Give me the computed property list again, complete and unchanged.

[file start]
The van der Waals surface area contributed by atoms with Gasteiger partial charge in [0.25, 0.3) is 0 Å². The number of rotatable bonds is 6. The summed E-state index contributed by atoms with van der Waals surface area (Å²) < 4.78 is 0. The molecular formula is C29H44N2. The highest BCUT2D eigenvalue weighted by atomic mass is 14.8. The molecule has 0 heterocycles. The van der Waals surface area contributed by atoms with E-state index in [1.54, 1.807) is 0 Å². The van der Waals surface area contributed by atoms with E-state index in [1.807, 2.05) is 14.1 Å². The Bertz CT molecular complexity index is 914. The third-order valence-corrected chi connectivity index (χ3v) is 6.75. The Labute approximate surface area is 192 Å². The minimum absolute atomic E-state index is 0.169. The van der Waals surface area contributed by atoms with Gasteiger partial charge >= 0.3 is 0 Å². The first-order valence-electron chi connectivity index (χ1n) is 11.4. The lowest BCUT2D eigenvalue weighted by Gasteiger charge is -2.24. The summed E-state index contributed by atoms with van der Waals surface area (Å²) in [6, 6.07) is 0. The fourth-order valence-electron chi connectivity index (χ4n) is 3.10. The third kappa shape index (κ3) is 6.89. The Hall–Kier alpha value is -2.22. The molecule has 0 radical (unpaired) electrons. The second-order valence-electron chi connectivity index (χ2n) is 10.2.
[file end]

The van der Waals surface area contributed by atoms with Gasteiger partial charge in [0.25, 0.3) is 0 Å². The number of rotatable bonds is 6. The summed E-state index contributed by atoms with van der Waals surface area (Å²) < 4.78 is 0. The molecular formula is C29H44N2. The highest BCUT2D eigenvalue weighted by atomic mass is 14.8. The molecule has 0 heterocycles. The van der Waals surface area contributed by atoms with E-state index in [1.54, 1.807) is 0 Å². The van der Waals surface area contributed by atoms with E-state index in [1.807, 2.05) is 14.1 Å². The Bertz CT molecular complexity index is 914. The third-order valence-corrected chi connectivity index (χ3v) is 6.75. The Labute approximate surface area is 192 Å². The minimum absolute atomic E-state index is 0.169. The van der Waals surface area contributed by atoms with Gasteiger partial charge >= 0.3 is 0 Å². The first-order valence-electron chi connectivity index (χ1n) is 11.4. The lowest BCUT2D eigenvalue weighted by Gasteiger charge is -2.24. The summed E-state index contributed by atoms with van der Waals surface area (Å²) in [6, 6.07) is 0. The fourth-order valence-electron chi connectivity index (χ4n) is 3.10. The third kappa shape index (κ3) is 6.89. The Hall–Kier alpha value is -2.22. The molecule has 0 radical (unpaired) electrons. The second-order valence-electron chi connectivity index (χ2n) is 10.2.